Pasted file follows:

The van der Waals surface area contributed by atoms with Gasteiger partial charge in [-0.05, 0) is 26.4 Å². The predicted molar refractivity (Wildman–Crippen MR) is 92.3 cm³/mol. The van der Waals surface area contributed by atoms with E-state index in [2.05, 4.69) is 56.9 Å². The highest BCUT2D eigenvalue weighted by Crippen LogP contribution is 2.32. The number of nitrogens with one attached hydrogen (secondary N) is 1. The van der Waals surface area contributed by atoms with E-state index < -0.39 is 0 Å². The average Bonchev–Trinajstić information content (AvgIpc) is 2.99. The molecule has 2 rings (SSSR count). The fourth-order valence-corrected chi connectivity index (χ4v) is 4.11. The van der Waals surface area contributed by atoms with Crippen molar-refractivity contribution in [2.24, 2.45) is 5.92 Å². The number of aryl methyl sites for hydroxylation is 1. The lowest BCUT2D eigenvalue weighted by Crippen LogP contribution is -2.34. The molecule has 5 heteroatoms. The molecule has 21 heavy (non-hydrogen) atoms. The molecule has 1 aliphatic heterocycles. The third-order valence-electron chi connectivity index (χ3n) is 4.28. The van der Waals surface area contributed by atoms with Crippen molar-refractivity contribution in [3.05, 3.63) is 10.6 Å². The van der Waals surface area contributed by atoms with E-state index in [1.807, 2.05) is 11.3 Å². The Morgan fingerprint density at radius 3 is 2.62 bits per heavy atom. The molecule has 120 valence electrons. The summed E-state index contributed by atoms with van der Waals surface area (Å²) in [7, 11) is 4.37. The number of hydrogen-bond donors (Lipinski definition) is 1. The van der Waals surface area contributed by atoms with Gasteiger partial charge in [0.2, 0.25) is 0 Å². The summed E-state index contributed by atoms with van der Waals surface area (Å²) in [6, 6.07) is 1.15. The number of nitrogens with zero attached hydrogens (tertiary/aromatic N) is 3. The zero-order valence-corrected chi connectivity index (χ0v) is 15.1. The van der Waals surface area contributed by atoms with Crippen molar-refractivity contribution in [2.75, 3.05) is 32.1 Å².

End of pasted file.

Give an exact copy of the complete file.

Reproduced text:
The van der Waals surface area contributed by atoms with Gasteiger partial charge in [-0.05, 0) is 26.4 Å². The predicted molar refractivity (Wildman–Crippen MR) is 92.3 cm³/mol. The van der Waals surface area contributed by atoms with E-state index in [2.05, 4.69) is 56.9 Å². The highest BCUT2D eigenvalue weighted by Crippen LogP contribution is 2.32. The number of nitrogens with one attached hydrogen (secondary N) is 1. The van der Waals surface area contributed by atoms with E-state index < -0.39 is 0 Å². The average Bonchev–Trinajstić information content (AvgIpc) is 2.99. The molecule has 2 rings (SSSR count). The fourth-order valence-corrected chi connectivity index (χ4v) is 4.11. The van der Waals surface area contributed by atoms with Crippen molar-refractivity contribution in [2.24, 2.45) is 5.92 Å². The number of aryl methyl sites for hydroxylation is 1. The lowest BCUT2D eigenvalue weighted by Crippen LogP contribution is -2.34. The molecule has 5 heteroatoms. The molecule has 21 heavy (non-hydrogen) atoms. The molecule has 1 aliphatic heterocycles. The third-order valence-electron chi connectivity index (χ3n) is 4.28. The van der Waals surface area contributed by atoms with Crippen molar-refractivity contribution in [3.05, 3.63) is 10.6 Å². The van der Waals surface area contributed by atoms with E-state index in [1.807, 2.05) is 11.3 Å². The Morgan fingerprint density at radius 3 is 2.62 bits per heavy atom. The molecule has 120 valence electrons. The summed E-state index contributed by atoms with van der Waals surface area (Å²) in [7, 11) is 4.37. The number of hydrogen-bond donors (Lipinski definition) is 1. The van der Waals surface area contributed by atoms with Gasteiger partial charge in [0.2, 0.25) is 0 Å². The summed E-state index contributed by atoms with van der Waals surface area (Å²) in [6, 6.07) is 1.15. The number of nitrogens with zero attached hydrogens (tertiary/aromatic N) is 3. The zero-order valence-corrected chi connectivity index (χ0v) is 15.1. The van der Waals surface area contributed by atoms with Crippen molar-refractivity contribution in [2.75, 3.05) is 32.1 Å².